So tonight I got dressed up a little, a hooded dress of my own making, a little eyeliner, a deep red lippie. The closer my hair is wrapped up and the larger my hoop earrings, the more secure I feel!
I had to pick a friend up. I’m off through the streets of Aberdeen, which are innately familiar. I’m a night person but New Year’s Eve others are obliged to join me. Lights in restaurants and taverns; a few souls out on the street but it’s cold, snow mixed in with the rain. I know people are gearing up to carouse, or maybe they’ve already started. A friend of mine is nearly run off the road by a drunk driver.
I’m to a little corner building, flipping on lights while another friend brews the coffee. A vigil, here for those who observe life’s triumphs and travails without the use of drugs or alcohol.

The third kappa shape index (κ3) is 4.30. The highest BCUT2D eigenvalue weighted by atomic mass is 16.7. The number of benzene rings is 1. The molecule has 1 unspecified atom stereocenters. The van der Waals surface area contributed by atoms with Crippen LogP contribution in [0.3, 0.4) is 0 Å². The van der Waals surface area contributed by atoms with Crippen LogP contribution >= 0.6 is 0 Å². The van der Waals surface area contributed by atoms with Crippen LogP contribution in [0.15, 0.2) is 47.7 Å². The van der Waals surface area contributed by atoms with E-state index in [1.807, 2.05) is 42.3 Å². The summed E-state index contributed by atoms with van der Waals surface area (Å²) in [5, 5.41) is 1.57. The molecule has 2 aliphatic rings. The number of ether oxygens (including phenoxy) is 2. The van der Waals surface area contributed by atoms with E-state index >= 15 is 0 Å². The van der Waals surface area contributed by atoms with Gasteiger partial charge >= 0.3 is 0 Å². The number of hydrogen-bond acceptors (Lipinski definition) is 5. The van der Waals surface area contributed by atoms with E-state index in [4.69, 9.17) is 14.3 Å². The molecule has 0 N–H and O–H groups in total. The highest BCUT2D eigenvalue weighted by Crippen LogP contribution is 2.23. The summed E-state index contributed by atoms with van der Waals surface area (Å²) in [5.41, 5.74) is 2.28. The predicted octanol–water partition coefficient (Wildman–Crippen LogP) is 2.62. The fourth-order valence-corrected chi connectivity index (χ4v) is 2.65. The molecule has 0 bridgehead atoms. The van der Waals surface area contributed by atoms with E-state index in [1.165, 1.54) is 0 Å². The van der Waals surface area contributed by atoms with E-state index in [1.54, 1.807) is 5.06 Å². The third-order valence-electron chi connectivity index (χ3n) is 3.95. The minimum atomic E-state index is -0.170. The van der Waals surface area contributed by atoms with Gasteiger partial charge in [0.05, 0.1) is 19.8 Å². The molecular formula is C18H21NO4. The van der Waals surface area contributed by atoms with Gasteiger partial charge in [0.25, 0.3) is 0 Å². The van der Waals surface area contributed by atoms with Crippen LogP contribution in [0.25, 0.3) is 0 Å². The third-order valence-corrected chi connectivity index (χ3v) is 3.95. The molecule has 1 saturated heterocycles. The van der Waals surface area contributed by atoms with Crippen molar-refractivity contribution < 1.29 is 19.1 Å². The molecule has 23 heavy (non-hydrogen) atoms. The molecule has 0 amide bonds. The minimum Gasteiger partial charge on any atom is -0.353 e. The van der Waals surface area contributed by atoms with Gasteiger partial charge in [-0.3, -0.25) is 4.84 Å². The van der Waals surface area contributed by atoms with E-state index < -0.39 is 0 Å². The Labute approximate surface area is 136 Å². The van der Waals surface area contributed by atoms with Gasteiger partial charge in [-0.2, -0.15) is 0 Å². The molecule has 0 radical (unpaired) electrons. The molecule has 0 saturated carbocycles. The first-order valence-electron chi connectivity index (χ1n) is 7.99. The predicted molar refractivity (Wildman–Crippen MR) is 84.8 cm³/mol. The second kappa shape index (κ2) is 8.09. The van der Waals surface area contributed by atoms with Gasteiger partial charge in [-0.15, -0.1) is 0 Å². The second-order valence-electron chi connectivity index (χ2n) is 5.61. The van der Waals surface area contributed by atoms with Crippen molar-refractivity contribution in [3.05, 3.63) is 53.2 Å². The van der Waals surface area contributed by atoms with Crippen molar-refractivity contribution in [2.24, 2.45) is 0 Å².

As much as I love the holidays, I’ve come to know that they are a hard time for many people. I figure since I’ve been okay for holidays, I love them in fact, I can be there for others. Maybe one day my time will come, and it won’t be so easy.
The coffee: hot, dark. Delicious. I have half a cup. Alongside my quart jar of water. I still get the moonshine jokes. I’ve never had a drop of moonshine in my life!
I welcome a man who is new to the area. He’s just moved, and he’s exhausted. I get to talk with a woman I see now and then. I’m thinking of a man I knew. I can see him crystal clear. He was older. He was on oxygen. He wasn’t healthy. I can’t remember his name but I remember his face. He would come in from the beach to sit with us. I grew to a swift affection. Where is he now? His name will come to me. Is he still with us? Is he sick? Is he well?